July 1, 2011 at 1:15 PM ET
For those Final Cut Pro users who would rather switch than fight, Adobe wants to make it easy for you to do that. The company is taking a swipe at Apple and its leading video editing program by offering an "upgrade" to some of Adobe's editing software with a 50 percent savings through Sept. 30.
Since Apple released Final Cut Pro X in June, many veteran users of the software have complained about the changes Apple made to the $299 program, including the removal of some features.
Apple is trying to address the concerns, and added a FAQ Web page about the changes this week, acknowledging that "the application has impressed many pro editors, and it has also generated a lot of discussion in the pro video community."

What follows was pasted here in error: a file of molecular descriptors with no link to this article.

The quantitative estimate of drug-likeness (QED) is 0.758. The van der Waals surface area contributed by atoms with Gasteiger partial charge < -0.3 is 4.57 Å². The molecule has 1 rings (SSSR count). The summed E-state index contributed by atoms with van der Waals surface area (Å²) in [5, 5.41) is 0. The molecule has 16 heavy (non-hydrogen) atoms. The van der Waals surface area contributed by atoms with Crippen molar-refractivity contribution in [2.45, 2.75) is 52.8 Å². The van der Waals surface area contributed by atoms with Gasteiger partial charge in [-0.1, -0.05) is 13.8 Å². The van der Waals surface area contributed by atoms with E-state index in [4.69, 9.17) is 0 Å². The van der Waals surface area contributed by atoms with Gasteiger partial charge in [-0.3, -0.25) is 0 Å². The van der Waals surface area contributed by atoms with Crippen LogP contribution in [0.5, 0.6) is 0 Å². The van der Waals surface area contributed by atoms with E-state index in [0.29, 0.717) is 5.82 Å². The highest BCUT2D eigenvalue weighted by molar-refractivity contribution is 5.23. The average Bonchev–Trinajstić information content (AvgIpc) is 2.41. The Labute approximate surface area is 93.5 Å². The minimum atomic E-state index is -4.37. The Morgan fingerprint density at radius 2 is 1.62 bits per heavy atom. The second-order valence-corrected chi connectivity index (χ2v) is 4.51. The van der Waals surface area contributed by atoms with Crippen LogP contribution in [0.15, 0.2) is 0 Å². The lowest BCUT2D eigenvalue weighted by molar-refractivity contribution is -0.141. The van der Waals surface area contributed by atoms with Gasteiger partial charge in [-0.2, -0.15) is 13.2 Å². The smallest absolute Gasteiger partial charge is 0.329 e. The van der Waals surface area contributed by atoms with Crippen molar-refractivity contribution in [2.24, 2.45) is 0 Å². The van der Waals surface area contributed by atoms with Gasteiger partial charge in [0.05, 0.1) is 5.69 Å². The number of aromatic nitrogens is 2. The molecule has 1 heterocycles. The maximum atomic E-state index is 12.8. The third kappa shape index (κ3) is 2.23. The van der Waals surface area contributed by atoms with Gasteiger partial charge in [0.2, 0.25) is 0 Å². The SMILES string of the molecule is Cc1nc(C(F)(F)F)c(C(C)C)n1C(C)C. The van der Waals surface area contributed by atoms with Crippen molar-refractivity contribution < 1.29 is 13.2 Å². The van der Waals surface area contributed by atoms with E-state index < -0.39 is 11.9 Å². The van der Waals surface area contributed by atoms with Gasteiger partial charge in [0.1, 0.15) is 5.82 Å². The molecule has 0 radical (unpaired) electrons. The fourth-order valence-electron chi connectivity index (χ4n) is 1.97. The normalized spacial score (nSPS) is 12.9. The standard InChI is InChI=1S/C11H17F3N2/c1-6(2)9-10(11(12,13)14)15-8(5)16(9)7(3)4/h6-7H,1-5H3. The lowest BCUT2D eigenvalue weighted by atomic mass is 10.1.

"We’re hearing from video professionals that they want pro level tools that address cutting edge work but also allow them to use legacy footage and workflows,” said Jim Guerard, general manager and vice president of professional video and audio, Adobe, in a press release about the Adobe offer.
"At Adobe we’ve been in the trenches with video pros for years and with Adobe Premiere Pro CS5.5 and CS5.5 Production Premium we’ve delivered professional-grade tools that are already being battle-tested by some of the most innovative filmmakers, broadcasters and video pros."
Adobe's Premiere Pro CS5.5. software, via the "switch" website, is more expensive than Apple's, costing $799 at regular price; "switchers" get half off that price, the company says. More information is available here.
Adobe isn't the only company taking the "switch" approach to get new customers: Barnes & Noble is doing the same thing to drum up more business for its already popular Nook e-reader.
The company has a "limited time offer" for customers to bring in an "old" e-reader, buy a Nook and receive "an instant Nook book collection," valued at $315, Barnes & Noble says.